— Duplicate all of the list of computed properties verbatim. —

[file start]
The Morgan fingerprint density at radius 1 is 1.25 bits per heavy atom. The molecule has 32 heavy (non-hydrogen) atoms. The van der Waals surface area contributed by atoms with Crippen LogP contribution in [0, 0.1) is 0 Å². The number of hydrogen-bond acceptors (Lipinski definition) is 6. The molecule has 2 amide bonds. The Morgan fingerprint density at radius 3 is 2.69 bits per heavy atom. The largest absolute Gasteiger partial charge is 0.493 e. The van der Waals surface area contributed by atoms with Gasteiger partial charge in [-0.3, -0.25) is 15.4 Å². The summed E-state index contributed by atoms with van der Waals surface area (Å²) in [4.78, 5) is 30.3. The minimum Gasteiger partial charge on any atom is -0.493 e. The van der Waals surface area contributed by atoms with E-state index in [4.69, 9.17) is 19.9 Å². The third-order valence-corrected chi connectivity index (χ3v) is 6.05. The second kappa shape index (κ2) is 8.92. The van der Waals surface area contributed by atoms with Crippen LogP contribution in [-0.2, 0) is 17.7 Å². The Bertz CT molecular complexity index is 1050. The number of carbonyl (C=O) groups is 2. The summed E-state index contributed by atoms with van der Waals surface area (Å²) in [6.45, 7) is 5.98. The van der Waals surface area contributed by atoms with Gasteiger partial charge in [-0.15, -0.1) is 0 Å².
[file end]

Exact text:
The Morgan fingerprint density at radius 1 is 1.25 bits per heavy atom. The molecule has 32 heavy (non-hydrogen) atoms. The van der Waals surface area contributed by atoms with Crippen LogP contribution in [0, 0.1) is 0 Å². The number of hydrogen-bond acceptors (Lipinski definition) is 6. The molecule has 2 amide bonds. The Morgan fingerprint density at radius 3 is 2.69 bits per heavy atom. The largest absolute Gasteiger partial charge is 0.493 e. The van der Waals surface area contributed by atoms with Gasteiger partial charge in [-0.3, -0.25) is 15.4 Å². The summed E-state index contributed by atoms with van der Waals surface area (Å²) in [4.78, 5) is 30.3. The minimum Gasteiger partial charge on any atom is -0.493 e. The van der Waals surface area contributed by atoms with E-state index in [4.69, 9.17) is 19.9 Å². The third-order valence-corrected chi connectivity index (χ3v) is 6.05. The second kappa shape index (κ2) is 8.92. The van der Waals surface area contributed by atoms with Crippen LogP contribution in [-0.2, 0) is 17.7 Å². The Bertz CT molecular complexity index is 1050. The number of carbonyl (C=O) groups is 2. The summed E-state index contributed by atoms with van der Waals surface area (Å²) in [6.45, 7) is 5.98. The van der Waals surface area contributed by atoms with Gasteiger partial charge in [-0.15, -0.1) is 0 Å².